We've read about recent tremblors hitting certain areas of the country. We've viewed videos of people running about in panic as the ground shook. We've seen photos of a popular resort damaged by a quake. For a lot of us, not only did we read and watch about these happenings, we actually experienced them. While we hope and pray that there will be no more earthquakes, it would still be wise to be prepared. Here's what you should do:
Pack an Emergency Bag
Fill a sturdy, easy-to-carry backpack with the following:
- One gallon of water
- Non-perishable food like granola bars, biscuits, and even candies
- Emergency numbers like those of Red Cross, the fire station, and the nearest hospital
- Important documents such as a picture ID with your name, address, and phone number, as well as your passport, bank account details, and driver's license. Also include names of your family members and their contact numbers
- Gear such as a battery-powered flashlight (pack extra batteries), mobile phone and its charger, power bank, whistle, swiss knife, AM radio, garbage bag, ropes, and even glow sticks
- Personal hygiene items such as shampoo, conditioner, soap, dental kit, comb, towel, and sanitary napkins
- First aid kit that includes maintenance medicines such as those for asthma
- Make sure to put your emergency backpack in an accessible area at home. Make this its permanent spot, so that you'll instantly know where to find it once calamity hits.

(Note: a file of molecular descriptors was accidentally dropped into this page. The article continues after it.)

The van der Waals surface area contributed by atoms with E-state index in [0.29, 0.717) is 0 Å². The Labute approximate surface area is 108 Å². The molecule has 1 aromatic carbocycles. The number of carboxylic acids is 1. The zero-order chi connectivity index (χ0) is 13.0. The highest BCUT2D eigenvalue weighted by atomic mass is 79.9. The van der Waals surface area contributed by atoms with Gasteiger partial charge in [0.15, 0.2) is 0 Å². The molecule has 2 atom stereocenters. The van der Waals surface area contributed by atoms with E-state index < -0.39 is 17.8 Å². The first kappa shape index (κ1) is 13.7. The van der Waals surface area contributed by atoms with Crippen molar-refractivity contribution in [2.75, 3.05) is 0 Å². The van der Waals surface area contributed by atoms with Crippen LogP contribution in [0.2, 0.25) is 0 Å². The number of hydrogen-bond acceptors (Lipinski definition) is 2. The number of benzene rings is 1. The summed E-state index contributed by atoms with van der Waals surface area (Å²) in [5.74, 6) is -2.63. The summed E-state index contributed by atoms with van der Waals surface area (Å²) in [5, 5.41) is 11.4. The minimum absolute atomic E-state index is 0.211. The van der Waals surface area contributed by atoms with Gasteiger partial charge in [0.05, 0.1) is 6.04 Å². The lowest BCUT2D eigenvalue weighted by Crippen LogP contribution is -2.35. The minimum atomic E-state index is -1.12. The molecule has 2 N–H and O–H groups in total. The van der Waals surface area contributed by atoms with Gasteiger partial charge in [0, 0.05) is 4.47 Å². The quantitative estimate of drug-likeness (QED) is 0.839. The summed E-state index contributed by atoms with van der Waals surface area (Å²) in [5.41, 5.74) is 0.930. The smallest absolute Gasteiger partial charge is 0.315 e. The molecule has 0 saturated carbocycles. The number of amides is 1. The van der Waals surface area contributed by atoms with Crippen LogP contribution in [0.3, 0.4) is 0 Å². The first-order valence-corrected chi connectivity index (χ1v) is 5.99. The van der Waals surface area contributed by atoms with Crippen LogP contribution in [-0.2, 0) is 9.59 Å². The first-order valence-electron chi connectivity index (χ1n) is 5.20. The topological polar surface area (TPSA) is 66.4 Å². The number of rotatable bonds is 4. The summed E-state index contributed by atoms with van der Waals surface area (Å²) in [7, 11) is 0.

If you happen to be away from home when an earthquake strikes, here's what to do:
At the Mall
Drop to the ground so that the quake doesn't topple you over, cover your head with your arms or crawl under a sturdy table, and hold on to the furniture as it might move around due to the shaking. Be sure that you are away from glass windows and hanging decorations and merchandise.
In the classroom
The drop, cover, and hold practice is also applicable here. Keep away from the windows and don't panic when the alarms and sprinklers go off.
At a sleepover
Simply stay in bed and hold on. Put a pillow over your head to protect it.
On a road trip
Drive slowly until you see a likely place for you to stop. This spot should be away from bridges, overpasses, trees, powerlines, billboards, and infrastructures.
At the beach
Move away from the shore and seek higher grounds in case of tsunamis.
When the shaking stops, look for the quickest and safest way out of the mall, school, house, or condo building. Avoid elevators, and once outside, look for an open space as aftershocks may occur.
Be alert at all times, Candy Girls!